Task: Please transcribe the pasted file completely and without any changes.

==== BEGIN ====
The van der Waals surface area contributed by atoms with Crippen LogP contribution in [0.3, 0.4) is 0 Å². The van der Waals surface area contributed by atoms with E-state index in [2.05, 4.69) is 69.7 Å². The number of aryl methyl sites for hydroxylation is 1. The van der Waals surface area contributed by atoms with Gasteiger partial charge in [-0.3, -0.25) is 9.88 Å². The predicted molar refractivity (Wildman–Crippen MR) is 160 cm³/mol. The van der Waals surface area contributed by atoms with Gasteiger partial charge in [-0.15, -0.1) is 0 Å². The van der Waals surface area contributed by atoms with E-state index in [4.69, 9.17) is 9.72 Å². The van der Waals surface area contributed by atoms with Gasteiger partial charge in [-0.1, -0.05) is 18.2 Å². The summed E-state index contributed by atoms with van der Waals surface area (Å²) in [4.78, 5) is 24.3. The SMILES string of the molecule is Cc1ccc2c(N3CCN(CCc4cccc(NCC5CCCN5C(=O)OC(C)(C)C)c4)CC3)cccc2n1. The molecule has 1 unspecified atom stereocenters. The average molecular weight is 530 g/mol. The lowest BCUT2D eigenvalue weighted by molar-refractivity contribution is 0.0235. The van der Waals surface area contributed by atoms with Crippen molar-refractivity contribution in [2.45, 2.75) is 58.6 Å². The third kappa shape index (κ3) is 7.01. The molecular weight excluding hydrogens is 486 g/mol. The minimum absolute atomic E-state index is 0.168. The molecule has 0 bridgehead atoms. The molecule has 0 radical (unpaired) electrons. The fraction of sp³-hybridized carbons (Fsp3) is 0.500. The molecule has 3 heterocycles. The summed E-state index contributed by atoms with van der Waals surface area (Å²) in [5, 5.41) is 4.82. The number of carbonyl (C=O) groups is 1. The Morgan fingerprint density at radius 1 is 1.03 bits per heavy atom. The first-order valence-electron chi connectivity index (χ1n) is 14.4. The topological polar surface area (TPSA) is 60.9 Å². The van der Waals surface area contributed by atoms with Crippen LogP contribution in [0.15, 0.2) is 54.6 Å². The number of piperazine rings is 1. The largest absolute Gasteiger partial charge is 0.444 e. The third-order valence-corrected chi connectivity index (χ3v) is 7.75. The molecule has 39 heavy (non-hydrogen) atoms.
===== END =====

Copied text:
The van der Waals surface area contributed by atoms with Crippen LogP contribution in [0.3, 0.4) is 0 Å². The van der Waals surface area contributed by atoms with E-state index in [2.05, 4.69) is 69.7 Å². The number of aryl methyl sites for hydroxylation is 1. The van der Waals surface area contributed by atoms with Gasteiger partial charge in [-0.3, -0.25) is 9.88 Å². The predicted molar refractivity (Wildman–Crippen MR) is 160 cm³/mol. The van der Waals surface area contributed by atoms with Gasteiger partial charge in [-0.15, -0.1) is 0 Å². The van der Waals surface area contributed by atoms with E-state index in [4.69, 9.17) is 9.72 Å². The van der Waals surface area contributed by atoms with Gasteiger partial charge in [-0.1, -0.05) is 18.2 Å². The summed E-state index contributed by atoms with van der Waals surface area (Å²) in [4.78, 5) is 24.3. The SMILES string of the molecule is Cc1ccc2c(N3CCN(CCc4cccc(NCC5CCCN5C(=O)OC(C)(C)C)c4)CC3)cccc2n1. The molecule has 1 unspecified atom stereocenters. The average molecular weight is 530 g/mol. The lowest BCUT2D eigenvalue weighted by molar-refractivity contribution is 0.0235. The van der Waals surface area contributed by atoms with Crippen molar-refractivity contribution in [2.45, 2.75) is 58.6 Å². The third kappa shape index (κ3) is 7.01. The molecular weight excluding hydrogens is 486 g/mol. The minimum absolute atomic E-state index is 0.168. The molecule has 0 bridgehead atoms. The molecule has 0 radical (unpaired) electrons. The fraction of sp³-hybridized carbons (Fsp3) is 0.500. The molecule has 3 heterocycles. The summed E-state index contributed by atoms with van der Waals surface area (Å²) in [5, 5.41) is 4.82. The number of carbonyl (C=O) groups is 1. The Morgan fingerprint density at radius 1 is 1.03 bits per heavy atom. The first-order valence-electron chi connectivity index (χ1n) is 14.4. The topological polar surface area (TPSA) is 60.9 Å². The van der Waals surface area contributed by atoms with Crippen LogP contribution in [0.15, 0.2) is 54.6 Å². The number of piperazine rings is 1. The largest absolute Gasteiger partial charge is 0.444 e. The third-order valence-corrected chi connectivity index (χ3v) is 7.75. The molecule has 39 heavy (non-hydrogen) atoms.